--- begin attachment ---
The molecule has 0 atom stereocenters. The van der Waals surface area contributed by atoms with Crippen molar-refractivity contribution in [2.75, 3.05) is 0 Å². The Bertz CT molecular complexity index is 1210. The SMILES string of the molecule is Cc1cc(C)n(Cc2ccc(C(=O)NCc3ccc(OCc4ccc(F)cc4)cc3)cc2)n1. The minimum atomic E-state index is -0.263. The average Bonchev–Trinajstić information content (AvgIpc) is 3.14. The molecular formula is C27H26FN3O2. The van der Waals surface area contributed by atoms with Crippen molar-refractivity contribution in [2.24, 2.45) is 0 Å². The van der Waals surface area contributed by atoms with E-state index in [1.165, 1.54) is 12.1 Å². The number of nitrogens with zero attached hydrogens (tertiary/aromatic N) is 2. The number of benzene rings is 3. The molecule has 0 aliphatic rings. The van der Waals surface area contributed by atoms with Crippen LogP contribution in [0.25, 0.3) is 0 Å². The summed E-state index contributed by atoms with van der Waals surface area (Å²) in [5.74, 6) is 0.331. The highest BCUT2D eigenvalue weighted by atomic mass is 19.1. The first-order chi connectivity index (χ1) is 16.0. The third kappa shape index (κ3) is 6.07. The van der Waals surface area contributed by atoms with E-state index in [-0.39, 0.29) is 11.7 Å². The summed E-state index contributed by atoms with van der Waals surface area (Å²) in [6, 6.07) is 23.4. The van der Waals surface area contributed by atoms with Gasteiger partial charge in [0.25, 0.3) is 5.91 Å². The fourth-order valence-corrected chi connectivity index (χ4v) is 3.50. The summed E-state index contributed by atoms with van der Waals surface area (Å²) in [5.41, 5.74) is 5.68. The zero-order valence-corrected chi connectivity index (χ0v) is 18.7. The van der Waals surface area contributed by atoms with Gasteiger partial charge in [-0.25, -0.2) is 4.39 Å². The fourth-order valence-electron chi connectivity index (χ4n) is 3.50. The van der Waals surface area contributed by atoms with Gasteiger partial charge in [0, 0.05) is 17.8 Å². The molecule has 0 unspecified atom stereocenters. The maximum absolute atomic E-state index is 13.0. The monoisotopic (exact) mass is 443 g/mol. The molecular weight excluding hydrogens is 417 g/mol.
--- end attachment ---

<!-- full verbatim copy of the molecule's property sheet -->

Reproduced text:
The molecule has 0 atom stereocenters. The van der Waals surface area contributed by atoms with Crippen molar-refractivity contribution in [2.75, 3.05) is 0 Å². The Bertz CT molecular complexity index is 1210. The SMILES string of the molecule is Cc1cc(C)n(Cc2ccc(C(=O)NCc3ccc(OCc4ccc(F)cc4)cc3)cc2)n1. The minimum atomic E-state index is -0.263. The average Bonchev–Trinajstić information content (AvgIpc) is 3.14. The molecular formula is C27H26FN3O2. The van der Waals surface area contributed by atoms with Crippen molar-refractivity contribution in [2.24, 2.45) is 0 Å². The van der Waals surface area contributed by atoms with E-state index in [1.165, 1.54) is 12.1 Å². The number of nitrogens with zero attached hydrogens (tertiary/aromatic N) is 2. The number of benzene rings is 3. The molecule has 0 aliphatic rings. The van der Waals surface area contributed by atoms with Crippen LogP contribution in [0.25, 0.3) is 0 Å². The summed E-state index contributed by atoms with van der Waals surface area (Å²) in [5.74, 6) is 0.331. The highest BCUT2D eigenvalue weighted by atomic mass is 19.1. The first-order chi connectivity index (χ1) is 16.0. The third kappa shape index (κ3) is 6.07. The van der Waals surface area contributed by atoms with E-state index in [-0.39, 0.29) is 11.7 Å². The summed E-state index contributed by atoms with van der Waals surface area (Å²) in [6, 6.07) is 23.4. The van der Waals surface area contributed by atoms with Gasteiger partial charge in [0.25, 0.3) is 5.91 Å². The fourth-order valence-corrected chi connectivity index (χ4v) is 3.50. The summed E-state index contributed by atoms with van der Waals surface area (Å²) in [5.41, 5.74) is 5.68. The zero-order valence-corrected chi connectivity index (χ0v) is 18.7. The van der Waals surface area contributed by atoms with Gasteiger partial charge in [-0.25, -0.2) is 4.39 Å². The fourth-order valence-electron chi connectivity index (χ4n) is 3.50. The van der Waals surface area contributed by atoms with Gasteiger partial charge in [0, 0.05) is 17.8 Å². The molecule has 0 unspecified atom stereocenters. The maximum absolute atomic E-state index is 13.0. The monoisotopic (exact) mass is 443 g/mol. The molecular weight excluding hydrogens is 417 g/mol.